Soldier Boy’s existence is a direct threat to Homelander. And while his bigoted sensibilities are far from heroic, he was positioned as the only “hero” who could defeat the “big bad”. The final duel remarkably flips the table, revealing Soldier Boy as the season’s prominent antagonist. Soldier Boy’s virulently hateful persona reaches its peak when he calls Homelander a “pussy” in response to his proposed family unit, skillfully continuing the show’s exploration of terrible fathers and their damaging influence. It’s these moments of clever subversion that highlight the best of what The Boys has to offer, and it’s cathartically realized in this season finale. Once most of the cast turns on Solider Boy, it makes for truly absorbing television.
This episode ushers in an era where “The Seven”, as a concept, is virtually non-existent. From the ashes, comes only Homelander’s vision of America, with his son by his side and a growing part of the public buying into his dream. Having installed the head-popping Victoria as the future VP, the world has really become Homelander’s oyster. With The Deep’s reputation back in the gutter, A-Train possibly on a path to redemption, and Starlight having joined “The Boys’” officially, the famed supergroup is as dead as Homelander’s sense of morality.
In the vein of this inventive, character-driven, and thematically rich season, this closing episode got just about everything right, never compromising its rewarding arcs for a cheap cliff-hanger. It gives us everything we wished for and then some, while still allowing room for the next season to grow and build on all that was cemented here. It would be an understatement to say the wait will be grueling for the next installment, but everyone will be eagerly waiting regardless.
- Maeve saves the day, and everyone believes she died a hero, It seriously couldn’t have gone better for her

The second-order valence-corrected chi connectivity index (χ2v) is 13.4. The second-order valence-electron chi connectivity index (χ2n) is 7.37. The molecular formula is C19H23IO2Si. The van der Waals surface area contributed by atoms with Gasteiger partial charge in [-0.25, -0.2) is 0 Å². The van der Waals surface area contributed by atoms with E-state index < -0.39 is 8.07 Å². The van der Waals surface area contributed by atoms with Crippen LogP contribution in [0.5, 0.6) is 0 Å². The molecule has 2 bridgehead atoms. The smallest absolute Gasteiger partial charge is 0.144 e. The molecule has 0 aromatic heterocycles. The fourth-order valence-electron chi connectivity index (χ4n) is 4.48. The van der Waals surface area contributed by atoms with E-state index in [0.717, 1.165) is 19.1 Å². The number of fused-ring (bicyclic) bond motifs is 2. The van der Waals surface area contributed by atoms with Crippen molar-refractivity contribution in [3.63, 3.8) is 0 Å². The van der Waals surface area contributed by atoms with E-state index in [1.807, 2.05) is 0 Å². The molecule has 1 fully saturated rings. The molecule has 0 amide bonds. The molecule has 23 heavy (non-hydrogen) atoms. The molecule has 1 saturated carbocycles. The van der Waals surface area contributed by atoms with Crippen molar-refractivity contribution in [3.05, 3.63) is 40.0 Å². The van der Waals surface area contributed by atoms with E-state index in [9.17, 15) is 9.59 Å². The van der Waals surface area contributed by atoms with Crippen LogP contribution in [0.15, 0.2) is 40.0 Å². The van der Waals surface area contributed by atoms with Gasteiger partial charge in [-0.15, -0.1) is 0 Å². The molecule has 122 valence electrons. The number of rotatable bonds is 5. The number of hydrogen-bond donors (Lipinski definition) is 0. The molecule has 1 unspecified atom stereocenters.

- It’s sad to bid farewell to Noir’s cartoon critters, but alas, good things are not meant to last
- Kimiko brutally dispatching thugs to Flashdance’s “Maniac” is one of the best things to happen to television all year
- Butcher’s “Temp V” abuse has reached its inevitable conclusion, ensuring we get a more unhinged version of him next season
- The cherry on top of this fantastic episode was seeing The Deep get cancelled-Again!
- Ashley’s bald head reveal was equal parts hilarious and unsettling
- This is the only episode of the entire series where a gun has actively helped in a fight against Supes-it sure took a while, but we got there
- Frenchie finally standing up to Butcher felt utterly amazing, but Kimiko’s charming reaction was even better!
- Homelander being cheered on for lasering off a protestor’s face is one the most terrifyingly accurate depictions of America’s political polarization.
- Elton John’s “Goodbye Yellow Brick Road” was the perfect closing track, as it cleverly alludes to the hellish path that is clearly in store for next season
- There is no excuse why Antony Starr has not been nominated for an Emmy yet, it’s honestly getting ridiculous at this point